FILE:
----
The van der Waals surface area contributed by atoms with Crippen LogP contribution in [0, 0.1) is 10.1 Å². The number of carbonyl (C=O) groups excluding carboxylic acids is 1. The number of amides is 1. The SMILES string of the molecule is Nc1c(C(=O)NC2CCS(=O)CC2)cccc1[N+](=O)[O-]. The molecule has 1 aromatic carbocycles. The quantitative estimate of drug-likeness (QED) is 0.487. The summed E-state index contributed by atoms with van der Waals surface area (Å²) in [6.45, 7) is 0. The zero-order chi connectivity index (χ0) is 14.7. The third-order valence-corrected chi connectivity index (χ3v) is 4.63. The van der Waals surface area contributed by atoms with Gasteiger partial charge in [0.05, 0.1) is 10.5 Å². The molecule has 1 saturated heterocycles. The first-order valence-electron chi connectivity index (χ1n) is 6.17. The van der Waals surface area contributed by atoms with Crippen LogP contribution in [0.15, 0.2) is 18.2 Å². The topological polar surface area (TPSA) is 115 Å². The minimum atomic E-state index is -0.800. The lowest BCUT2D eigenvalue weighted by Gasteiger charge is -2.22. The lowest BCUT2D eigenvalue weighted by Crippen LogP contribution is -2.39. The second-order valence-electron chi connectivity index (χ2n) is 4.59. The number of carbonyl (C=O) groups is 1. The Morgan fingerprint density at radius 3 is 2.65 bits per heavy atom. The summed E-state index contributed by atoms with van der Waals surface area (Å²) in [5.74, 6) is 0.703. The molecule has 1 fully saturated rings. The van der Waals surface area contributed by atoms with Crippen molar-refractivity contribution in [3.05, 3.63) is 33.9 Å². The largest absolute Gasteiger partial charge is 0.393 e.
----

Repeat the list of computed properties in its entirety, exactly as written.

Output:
The van der Waals surface area contributed by atoms with Crippen LogP contribution in [0, 0.1) is 10.1 Å². The number of carbonyl (C=O) groups excluding carboxylic acids is 1. The number of amides is 1. The SMILES string of the molecule is Nc1c(C(=O)NC2CCS(=O)CC2)cccc1[N+](=O)[O-]. The molecule has 1 aromatic carbocycles. The quantitative estimate of drug-likeness (QED) is 0.487. The summed E-state index contributed by atoms with van der Waals surface area (Å²) in [6.45, 7) is 0. The zero-order chi connectivity index (χ0) is 14.7. The third-order valence-corrected chi connectivity index (χ3v) is 4.63. The van der Waals surface area contributed by atoms with Gasteiger partial charge in [0.05, 0.1) is 10.5 Å². The molecule has 1 saturated heterocycles. The first-order valence-electron chi connectivity index (χ1n) is 6.17. The van der Waals surface area contributed by atoms with Crippen LogP contribution in [0.15, 0.2) is 18.2 Å². The topological polar surface area (TPSA) is 115 Å². The minimum atomic E-state index is -0.800. The lowest BCUT2D eigenvalue weighted by Gasteiger charge is -2.22. The lowest BCUT2D eigenvalue weighted by Crippen LogP contribution is -2.39. The second-order valence-electron chi connectivity index (χ2n) is 4.59. The number of carbonyl (C=O) groups is 1. The Morgan fingerprint density at radius 3 is 2.65 bits per heavy atom. The summed E-state index contributed by atoms with van der Waals surface area (Å²) in [5.74, 6) is 0.703. The molecule has 1 fully saturated rings. The van der Waals surface area contributed by atoms with Crippen molar-refractivity contribution in [3.05, 3.63) is 33.9 Å². The largest absolute Gasteiger partial charge is 0.393 e.